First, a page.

In a study funded by the U.S. Department of Defense, a Clemson University scientist has apparently developed a gel to help the brain recover from traumatic injury. As reported in Popular Science and in other media, the gel (made up of both synthetic and natural sources) is injected in liquid form at the site of injury and stimulates the regeneration of neural stem cells. Dr. Ning Zhang, an assistant professor of bioengineering at Clemson, presented her findings to a conference on military health research.
To date, doctors have had limited results in attempting transplant donor brain cells into a wound to repair damaged brain tissue. In experiments on rats, however, Dr. Zhang was able to use the gel (which is loaded up with different chemicals to stimulate various biological processes) to help re-establish full blood supply at the site of brain injury to create a better environment for donor cells.
In a follow-up study, Dr. Zhang loaded the gel with immature stem cells, as well as the chemicals they needed to develop into full-fledged adult brain cells. Rats with severe brain injuries were treated with this mixture for eight weeks showed signs of significant recovery.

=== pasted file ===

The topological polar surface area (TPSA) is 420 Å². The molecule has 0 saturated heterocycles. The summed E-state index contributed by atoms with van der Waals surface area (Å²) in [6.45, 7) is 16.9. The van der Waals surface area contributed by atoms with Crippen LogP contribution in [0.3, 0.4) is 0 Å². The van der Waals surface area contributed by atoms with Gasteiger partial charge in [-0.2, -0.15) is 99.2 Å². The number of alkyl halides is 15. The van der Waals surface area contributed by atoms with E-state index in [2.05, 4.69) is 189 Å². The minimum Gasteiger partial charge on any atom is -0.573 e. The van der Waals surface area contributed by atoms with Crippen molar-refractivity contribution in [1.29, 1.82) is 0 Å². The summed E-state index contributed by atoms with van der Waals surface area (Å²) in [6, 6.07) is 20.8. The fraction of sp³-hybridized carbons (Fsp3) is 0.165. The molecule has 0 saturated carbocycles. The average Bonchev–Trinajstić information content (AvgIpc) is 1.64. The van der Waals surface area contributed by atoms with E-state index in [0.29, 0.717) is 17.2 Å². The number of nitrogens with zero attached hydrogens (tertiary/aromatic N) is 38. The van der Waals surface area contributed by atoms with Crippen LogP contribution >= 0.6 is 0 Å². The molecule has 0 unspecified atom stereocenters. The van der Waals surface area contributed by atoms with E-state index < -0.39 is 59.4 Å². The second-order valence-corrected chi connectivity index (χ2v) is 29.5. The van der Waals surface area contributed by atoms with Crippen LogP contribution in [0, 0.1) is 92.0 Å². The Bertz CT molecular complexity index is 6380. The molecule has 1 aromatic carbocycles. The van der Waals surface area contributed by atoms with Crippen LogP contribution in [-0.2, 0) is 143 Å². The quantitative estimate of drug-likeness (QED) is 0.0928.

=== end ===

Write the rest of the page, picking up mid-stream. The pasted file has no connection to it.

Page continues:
We have seen an increase in brain injuries due to combat, but our strategy can also potentially be applied to head injuries caused by car accidents, falls and gunshot wounds. These results that we are seeing in adult lab rats are the first of its kind and show a sustained functional recovery in the animal model of TBI (traumatic brain injury). It also represents one of very few in the traumatic brain injury field that attempts structural repair of the lesion cavity using a tissue-engineering approach.
A procedure for human trials is expected to be ready in about three years.
In another nonsurgical breakthrough in the treatment of head trauma that we reported previously, a University of Minnesota researcher claims that inhaling medication and/or stem cells into the nasal passages can be an effective approach for treating serious brain disease.
“Intranasal delivery of therapeutic cells could potentially benefit the treatment of head injury, stroke, Parkinson’s disease, Alzheimer’s disease, Huntington’s disease, and so on,” Dr. William Frey said.
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